Stakeholder-focused - As Dr. Jerry Wind of the Wharton School explains, "A company will not be able to operate as a closed entity cut off from society's needs and demands. Management will still give primary attention to its shareholders, ... [but] increasingly, governments, environmental organizations, ... will hold firms accountable for their actions."
Flexible/adaptive - One of the best predictors of a company's long-term performance is its ability to adapt to changes in the marketplace. This requires a culture that encourages experimentation and intelligent risk taking, that incorporates now ideas into the fabric of its operations, and that provides employees with abundant opportunities to develop new skills so that hey can keep pace with change. At Motorolla, for example, the emphasis is on lifelong learning, with employees attending more hours of training annually than at almost any other company in the US. Training programs have enabled the company to achieve an exceptional reputation for product quality and maintain positions of leadership in areas such as computer chips, cellular telephones, and paging equipment.
Customer-driven - While many companies talk about getting close to the customer, some are actually trying to achieve it. Some manufacturing companies, according to Fortune Magazine, recognized that the best way for manufacturing employees to understand customers' needs to regularly travel to their facilities and find out firsthand how they use these companies. The result : significant product improvements.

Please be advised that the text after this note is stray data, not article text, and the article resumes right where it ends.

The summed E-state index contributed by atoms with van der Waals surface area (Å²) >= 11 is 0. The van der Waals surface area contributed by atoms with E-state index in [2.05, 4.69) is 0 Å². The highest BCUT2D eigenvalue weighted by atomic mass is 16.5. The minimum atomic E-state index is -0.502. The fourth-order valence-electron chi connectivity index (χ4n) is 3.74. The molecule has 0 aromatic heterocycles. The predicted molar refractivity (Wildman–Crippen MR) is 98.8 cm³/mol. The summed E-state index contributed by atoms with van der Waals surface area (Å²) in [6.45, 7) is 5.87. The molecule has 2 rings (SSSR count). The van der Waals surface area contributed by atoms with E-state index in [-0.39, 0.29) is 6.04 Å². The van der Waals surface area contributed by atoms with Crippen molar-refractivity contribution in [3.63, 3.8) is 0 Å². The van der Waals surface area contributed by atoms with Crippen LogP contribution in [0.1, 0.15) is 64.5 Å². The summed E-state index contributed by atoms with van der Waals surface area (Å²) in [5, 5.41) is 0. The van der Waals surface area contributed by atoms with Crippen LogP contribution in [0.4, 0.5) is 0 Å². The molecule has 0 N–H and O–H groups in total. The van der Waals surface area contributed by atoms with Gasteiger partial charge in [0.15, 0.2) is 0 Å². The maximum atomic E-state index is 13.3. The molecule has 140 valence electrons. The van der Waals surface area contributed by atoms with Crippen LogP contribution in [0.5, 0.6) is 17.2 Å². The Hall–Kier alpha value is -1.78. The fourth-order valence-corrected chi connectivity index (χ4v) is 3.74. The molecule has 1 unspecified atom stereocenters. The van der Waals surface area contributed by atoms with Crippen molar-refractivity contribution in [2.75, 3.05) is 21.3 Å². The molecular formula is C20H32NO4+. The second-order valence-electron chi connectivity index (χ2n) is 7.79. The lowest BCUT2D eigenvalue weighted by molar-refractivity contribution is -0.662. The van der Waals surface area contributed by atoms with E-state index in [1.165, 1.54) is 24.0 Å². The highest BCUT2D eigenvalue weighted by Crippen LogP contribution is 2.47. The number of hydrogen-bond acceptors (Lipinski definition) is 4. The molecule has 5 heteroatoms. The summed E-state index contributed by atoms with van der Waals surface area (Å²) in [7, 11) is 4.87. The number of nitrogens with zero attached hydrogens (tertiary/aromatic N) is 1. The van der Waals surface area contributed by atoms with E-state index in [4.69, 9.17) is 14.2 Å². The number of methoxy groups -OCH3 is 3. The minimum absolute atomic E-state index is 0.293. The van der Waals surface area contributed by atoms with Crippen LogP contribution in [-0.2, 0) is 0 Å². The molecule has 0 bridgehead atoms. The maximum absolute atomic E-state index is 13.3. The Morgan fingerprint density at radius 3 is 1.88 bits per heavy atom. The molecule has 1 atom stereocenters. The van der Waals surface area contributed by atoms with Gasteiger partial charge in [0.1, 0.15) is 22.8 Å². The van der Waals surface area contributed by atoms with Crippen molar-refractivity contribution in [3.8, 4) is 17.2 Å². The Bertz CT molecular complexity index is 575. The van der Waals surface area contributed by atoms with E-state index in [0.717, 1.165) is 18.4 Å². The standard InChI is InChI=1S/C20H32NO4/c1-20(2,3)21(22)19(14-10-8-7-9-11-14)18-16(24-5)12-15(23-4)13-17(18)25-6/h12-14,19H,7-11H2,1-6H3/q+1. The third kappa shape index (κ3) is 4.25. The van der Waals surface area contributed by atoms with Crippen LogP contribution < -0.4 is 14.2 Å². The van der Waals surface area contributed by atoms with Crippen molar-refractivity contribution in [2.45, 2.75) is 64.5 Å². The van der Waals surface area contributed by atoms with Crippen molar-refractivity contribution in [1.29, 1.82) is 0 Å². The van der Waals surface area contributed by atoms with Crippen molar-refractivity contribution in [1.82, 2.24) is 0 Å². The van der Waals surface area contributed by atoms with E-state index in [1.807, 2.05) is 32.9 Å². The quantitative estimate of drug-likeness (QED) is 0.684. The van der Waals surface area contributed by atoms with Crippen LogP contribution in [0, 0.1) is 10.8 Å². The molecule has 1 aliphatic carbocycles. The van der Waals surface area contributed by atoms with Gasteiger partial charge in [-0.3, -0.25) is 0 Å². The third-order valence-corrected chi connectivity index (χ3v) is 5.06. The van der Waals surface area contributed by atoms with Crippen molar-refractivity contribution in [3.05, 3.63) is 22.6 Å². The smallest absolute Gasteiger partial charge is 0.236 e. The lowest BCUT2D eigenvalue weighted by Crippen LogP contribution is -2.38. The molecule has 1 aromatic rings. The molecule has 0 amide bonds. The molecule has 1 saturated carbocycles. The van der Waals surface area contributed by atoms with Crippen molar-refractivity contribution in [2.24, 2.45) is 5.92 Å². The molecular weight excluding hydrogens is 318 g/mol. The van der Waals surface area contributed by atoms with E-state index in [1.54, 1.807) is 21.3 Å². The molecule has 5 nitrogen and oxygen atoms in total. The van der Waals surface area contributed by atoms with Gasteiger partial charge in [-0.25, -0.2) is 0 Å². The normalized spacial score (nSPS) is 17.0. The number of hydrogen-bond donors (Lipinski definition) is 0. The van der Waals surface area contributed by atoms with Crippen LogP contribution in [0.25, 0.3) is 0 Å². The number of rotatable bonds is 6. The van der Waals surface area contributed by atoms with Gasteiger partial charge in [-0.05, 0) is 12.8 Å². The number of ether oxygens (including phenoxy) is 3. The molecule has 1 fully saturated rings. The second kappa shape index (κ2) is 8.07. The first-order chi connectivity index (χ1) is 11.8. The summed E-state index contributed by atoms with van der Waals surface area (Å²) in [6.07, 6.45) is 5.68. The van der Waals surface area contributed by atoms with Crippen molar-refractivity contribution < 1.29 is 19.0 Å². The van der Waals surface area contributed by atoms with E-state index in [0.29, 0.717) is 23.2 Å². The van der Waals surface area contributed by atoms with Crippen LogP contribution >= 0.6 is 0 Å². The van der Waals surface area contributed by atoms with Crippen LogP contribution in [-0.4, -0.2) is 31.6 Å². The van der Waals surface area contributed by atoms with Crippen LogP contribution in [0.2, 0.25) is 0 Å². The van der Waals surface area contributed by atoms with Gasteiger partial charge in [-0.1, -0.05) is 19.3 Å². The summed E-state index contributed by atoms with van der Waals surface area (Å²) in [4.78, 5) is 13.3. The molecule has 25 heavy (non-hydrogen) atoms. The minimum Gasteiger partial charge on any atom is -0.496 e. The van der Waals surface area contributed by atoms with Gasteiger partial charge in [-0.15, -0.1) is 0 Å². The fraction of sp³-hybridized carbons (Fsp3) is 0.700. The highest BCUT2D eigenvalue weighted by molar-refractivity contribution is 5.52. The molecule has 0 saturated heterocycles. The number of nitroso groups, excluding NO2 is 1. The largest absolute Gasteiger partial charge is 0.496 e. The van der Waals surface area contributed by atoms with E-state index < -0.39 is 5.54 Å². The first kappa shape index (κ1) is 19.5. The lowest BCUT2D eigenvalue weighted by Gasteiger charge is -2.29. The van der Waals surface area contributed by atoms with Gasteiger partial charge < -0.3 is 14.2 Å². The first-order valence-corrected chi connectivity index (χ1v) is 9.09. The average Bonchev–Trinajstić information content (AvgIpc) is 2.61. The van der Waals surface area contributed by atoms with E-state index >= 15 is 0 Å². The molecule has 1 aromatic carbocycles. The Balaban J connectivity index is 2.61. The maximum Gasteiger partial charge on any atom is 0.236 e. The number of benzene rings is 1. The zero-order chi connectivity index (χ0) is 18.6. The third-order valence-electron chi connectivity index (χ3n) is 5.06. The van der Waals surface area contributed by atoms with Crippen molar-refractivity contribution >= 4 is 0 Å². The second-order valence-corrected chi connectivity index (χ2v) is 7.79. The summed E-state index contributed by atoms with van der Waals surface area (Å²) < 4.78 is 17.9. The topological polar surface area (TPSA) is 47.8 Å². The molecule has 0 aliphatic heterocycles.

Total Quality-focused - If any single element can be called the foundation stone of the change process, it is the emphasis on quality. After World War II, W. Edwards Deming and Joseph Juran taught the Japanese the importance of quality and how to attain it. Eventually, American companies got the quality concept and began singing out its praises with the other world-wide believers. They did that, just in time to win back some of their customers from the Japanese. Some of these companies (e.g. Motorola and Federal Express) have even been recognized for their efforts by receiving the prestigious Malcolm Baldrige National Quality Award.
Time-based - Developing a new product rapidly and bringing it to the marketplace ahead of the competition can spell the difference between a company's success or failure. In his book what America Does Right, Robert Waterman describes Proctor & Gamble's plant in Lima, Ohio, which was given the job of manufacturing the company's improved Downy fabric softener. Lima succeeded in overhauling its production equipment so rapidly that new Downy was rolling off the assembly line and into supermarkets in the unbelievable time of only sixteen weeks. The key, according to Waterman, was the plant's empowered work teams that took ownership for the project and held a large stake in its success.
Innovative - Innovative and entrepreneurial are words most of us associate with small or medium-sized companies. yet some of the large corporations - the elephants - have also learned how to run with the gazelles. Through a variety of methods, companies like General electric, Motorola, Federal express, and P&G have proved that they can compete successfully. Unfortunately, too many other U.S. companies are still struggling to find a change process that will make them more competitive.
These are the twelve hallmarks of success that a congress of The American Management Association ( AMACOM) I had attended in the mid nineties in Las Vegas with more than 4,500 of executives from the five continents had discussed and agreed upon. I can see now that we were right in predicting the future traits of the twenty first century needs and demands.